Andrew has also provided the following:

I was able to establish that the Pratt & Whitney R-1340-S1H1G (550 hp, 410 kW) is used on the U-1. Specifications for the R-1340-S3H1 indicate a power output of 542 hp at 2,200 rpm at 5,000 feet, translating to a 36.67 Hz forcing frequency. I don't know whether that specification is representative of the U-1's engine, but I used that as a baseline. Conversations with some colleagues indicated that there may be some wing modes to consider in addition to engine prop forcing frequencies, but I have no information on that.


Martin "Closterman" Rousseau of has sent in a number of excellent Otter shots for your enjoyment, some of which are taken by a friend Philippe Gosselin. Good to hear from you again Martin and many thanks. [HERE] [HERE] [HERE]


Ray Ritchie has rightly pointed out that his very interesting photo in last months item was not provided. My apologies I failed to create a hyperlink, so here it is again [HERE]


Have a good summer all – as we in UK enjoy rain that even Noah would blanch at!







John Olafson kicks off this update following a trip to Vancouver recently and reports:


Whilst at Vancouver South I noticed Otter C-FHAS parked outside Harbour Air's maintenance hangar and was able to photograph this one for the first time on a rather dreary day. It has North Pacific Seaplanes titles on it but it is part of Harbour Air's fleet as indicated by its fleet number (312). I would imagine this Otter will be soon returning to Prince Rupert.


I stopped at Coal Harbour in downtown Vancouver to see what was going on and as usual, there are several of Harbour Air's Otters in action. They seem to keep quite busy, unlike the various Beavers we usually see there and also at Vancouver South. Traffic will likely pick up when the summer season arrives. [see John’s Pictures HERE]


John also provides a picture of an engine that came out of an Otter which crashed and was rebuilt some years ago at Kal Air Repair. Apparently it has been sitting in outside storage for quite some time and now it has been moved out and placed on a pallet. John wonders if it will be rebuilt or is it going to the scrapper and considers that given its condition, its unlikely we will ever again hear its song, but at least its nice to look at it.


Many thanks John. Always good to receive BC info. I presume the new Coal Harbour arrangements are fully complete now.


Regular visitors will know that pilot/photographer Kent applies a somewhat ‘left-field’ approach to life and his latest contributions are right on the money. Keep them level Kent. Many thanks. [HERE]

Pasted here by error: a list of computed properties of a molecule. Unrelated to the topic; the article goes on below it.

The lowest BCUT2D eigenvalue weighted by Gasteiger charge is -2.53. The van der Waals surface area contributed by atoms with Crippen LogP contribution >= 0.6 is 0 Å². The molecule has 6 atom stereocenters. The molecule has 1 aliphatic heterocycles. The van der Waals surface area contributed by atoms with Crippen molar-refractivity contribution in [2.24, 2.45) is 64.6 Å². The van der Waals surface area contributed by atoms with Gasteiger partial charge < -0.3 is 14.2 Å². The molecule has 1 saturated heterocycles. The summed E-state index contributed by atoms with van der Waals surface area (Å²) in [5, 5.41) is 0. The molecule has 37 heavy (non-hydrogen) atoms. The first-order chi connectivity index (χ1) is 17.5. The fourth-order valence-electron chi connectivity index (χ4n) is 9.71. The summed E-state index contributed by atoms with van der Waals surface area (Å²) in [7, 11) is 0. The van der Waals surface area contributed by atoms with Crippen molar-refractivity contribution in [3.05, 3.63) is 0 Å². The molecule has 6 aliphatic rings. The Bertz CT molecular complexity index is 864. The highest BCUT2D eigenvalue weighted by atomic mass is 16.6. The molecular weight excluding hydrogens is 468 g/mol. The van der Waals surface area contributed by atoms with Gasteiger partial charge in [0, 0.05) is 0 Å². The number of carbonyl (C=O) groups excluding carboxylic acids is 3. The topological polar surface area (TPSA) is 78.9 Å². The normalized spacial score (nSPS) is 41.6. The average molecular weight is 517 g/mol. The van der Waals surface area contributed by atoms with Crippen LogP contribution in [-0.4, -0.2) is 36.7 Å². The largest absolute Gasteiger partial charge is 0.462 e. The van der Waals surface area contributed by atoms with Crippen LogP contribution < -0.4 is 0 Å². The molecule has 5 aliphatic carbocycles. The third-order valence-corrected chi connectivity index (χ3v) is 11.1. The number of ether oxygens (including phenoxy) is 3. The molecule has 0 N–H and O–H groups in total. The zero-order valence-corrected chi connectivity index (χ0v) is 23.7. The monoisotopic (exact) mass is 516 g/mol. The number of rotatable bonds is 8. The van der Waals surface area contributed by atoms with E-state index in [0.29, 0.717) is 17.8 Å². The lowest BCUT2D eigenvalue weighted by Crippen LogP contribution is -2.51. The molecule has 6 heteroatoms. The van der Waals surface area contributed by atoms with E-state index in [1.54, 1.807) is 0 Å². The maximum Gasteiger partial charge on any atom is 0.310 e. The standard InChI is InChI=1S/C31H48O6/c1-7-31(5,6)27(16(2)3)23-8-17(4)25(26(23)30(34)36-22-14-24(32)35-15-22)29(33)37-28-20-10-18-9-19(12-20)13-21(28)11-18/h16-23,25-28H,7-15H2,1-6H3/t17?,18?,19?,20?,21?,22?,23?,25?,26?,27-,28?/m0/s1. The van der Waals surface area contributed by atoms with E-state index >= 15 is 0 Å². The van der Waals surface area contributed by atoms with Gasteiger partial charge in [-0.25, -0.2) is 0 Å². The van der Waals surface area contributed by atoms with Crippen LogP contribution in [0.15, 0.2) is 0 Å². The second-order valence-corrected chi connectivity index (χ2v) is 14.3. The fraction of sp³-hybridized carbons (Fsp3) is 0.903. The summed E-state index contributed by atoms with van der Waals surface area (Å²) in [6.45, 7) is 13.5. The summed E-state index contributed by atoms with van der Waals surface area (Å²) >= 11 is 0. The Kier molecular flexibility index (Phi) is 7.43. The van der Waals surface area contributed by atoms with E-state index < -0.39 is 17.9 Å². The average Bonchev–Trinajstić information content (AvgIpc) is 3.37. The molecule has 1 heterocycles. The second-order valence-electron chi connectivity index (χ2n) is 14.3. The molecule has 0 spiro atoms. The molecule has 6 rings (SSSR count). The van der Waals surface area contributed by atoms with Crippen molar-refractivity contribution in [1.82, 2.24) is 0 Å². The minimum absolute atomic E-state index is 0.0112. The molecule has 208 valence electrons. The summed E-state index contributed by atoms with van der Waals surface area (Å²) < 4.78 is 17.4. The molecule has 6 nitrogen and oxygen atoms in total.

Here is a recent email from John (the wallaby) O’Rourke which will interest all I’m sure:


Hi Ian


Just found your site when researching the DHC 3, having just got hold of an excellent flight sim model for X-Plane


As a young man, I spent some time in the Territory of Papua New Guinea (since independence it is now Papua New Guinea) and flew around quite a bit, mainly in DC3 or Otters. (all under the QANTAS banner) It the Territory 1958-60.


A number of flights in VH-EAW, an amphibious Otter out of Port Moresby (Jackson's Field) to Kerema and Ihu and then on to Daru in the Gulf District west of Moresby. We would take of from land, and if you had got to sit up front, the pilot gave you the task of pumping the hydraulic lever to raise the wheels into the floats. At Kerema, she would land on the bay, and load/discharge on a floating platform/pontoon, on 44 gallon drums.


At Ihu, about 40 miles further west from Kerema, the Otter landed on the Vailalla River, and discharged passengers, mail, food, booze etc onto another pontoon.


VH-EAZ was named "Kikori" - a village in western Papua. I have a scanned slide of "Kikori" parked on the ground at Jackson's -Scanned from 35 mm slide - passable photo.


I have fond memories of VH-EAZ "Kerowagi", as this is the aircraft which took my new bride and myself from Wau to Lae. We had spent our honeymoon in a small cottage in Wau (what a wonderful name for a honeymoon destination!!) -I have a better photo of "Kerowagi"  on the strip at Wau , with my wife waiting to board (I also still have my wife!! - 49 years later next month.


If they are of interest, you are more than welcome to copies of the photos


"Kikori" photo  August 1959 and "Kerowagi" taken July 1960




John O'Rorke


And, of course, the photos are of real interest. [HERE]

Congratulations on 49 years marriage John and many thanks for the photo’s and story.



Dave Hayward from Winnipeg writes:


Hi Ian I just discovered you site and I'm enjoying it immensely. I grew up in Flin Flon to the sound of Otters flying almost all year round.


H.B.M & S had three all painted the same colour Yellow Silver Blue and a bight orange tail.

I'm having a model made of CF-MIQ (336) to hang in my cottage at the Lee River 10 miles from Lac du Bonnet.


The plane is now located in Nakina Ontario it has been converted to a Turbo Prop. I have some pictures from the sixties and have requested a picture from the current owner. When the model is finished I can send you some pictures if you are interested.


I now have the pleasure of watching Adventure Air's Otter flying over my cottage.

Take care Great Site.